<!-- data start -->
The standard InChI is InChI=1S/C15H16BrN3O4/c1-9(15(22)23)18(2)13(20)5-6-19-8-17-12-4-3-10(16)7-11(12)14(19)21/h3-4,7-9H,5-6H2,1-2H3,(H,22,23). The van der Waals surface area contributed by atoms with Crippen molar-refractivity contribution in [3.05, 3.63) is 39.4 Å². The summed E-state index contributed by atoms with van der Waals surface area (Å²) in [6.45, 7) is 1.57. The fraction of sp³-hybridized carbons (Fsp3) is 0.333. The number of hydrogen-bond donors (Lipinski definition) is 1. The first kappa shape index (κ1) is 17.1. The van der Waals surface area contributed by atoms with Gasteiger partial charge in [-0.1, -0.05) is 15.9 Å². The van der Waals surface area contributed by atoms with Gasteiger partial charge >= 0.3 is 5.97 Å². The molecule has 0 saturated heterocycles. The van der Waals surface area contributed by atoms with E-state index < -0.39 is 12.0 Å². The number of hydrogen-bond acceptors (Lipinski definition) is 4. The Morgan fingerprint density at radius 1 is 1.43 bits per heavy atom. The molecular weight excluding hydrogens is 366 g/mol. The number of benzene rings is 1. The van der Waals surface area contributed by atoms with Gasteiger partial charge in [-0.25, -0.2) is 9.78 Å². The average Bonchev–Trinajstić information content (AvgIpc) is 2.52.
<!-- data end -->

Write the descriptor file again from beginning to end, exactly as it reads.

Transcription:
The standard InChI is InChI=1S/C15H16BrN3O4/c1-9(15(22)23)18(2)13(20)5-6-19-8-17-12-4-3-10(16)7-11(12)14(19)21/h3-4,7-9H,5-6H2,1-2H3,(H,22,23). The van der Waals surface area contributed by atoms with Crippen molar-refractivity contribution in [3.05, 3.63) is 39.4 Å². The summed E-state index contributed by atoms with van der Waals surface area (Å²) in [6.45, 7) is 1.57. The fraction of sp³-hybridized carbons (Fsp3) is 0.333. The number of hydrogen-bond donors (Lipinski definition) is 1. The first kappa shape index (κ1) is 17.1. The van der Waals surface area contributed by atoms with Gasteiger partial charge in [-0.1, -0.05) is 15.9 Å². The van der Waals surface area contributed by atoms with Gasteiger partial charge >= 0.3 is 5.97 Å². The molecule has 0 saturated heterocycles. The van der Waals surface area contributed by atoms with E-state index < -0.39 is 12.0 Å². The number of hydrogen-bond acceptors (Lipinski definition) is 4. The Morgan fingerprint density at radius 1 is 1.43 bits per heavy atom. The molecular weight excluding hydrogens is 366 g/mol. The number of benzene rings is 1. The van der Waals surface area contributed by atoms with Gasteiger partial charge in [-0.25, -0.2) is 9.78 Å². The average Bonchev–Trinajstić information content (AvgIpc) is 2.52.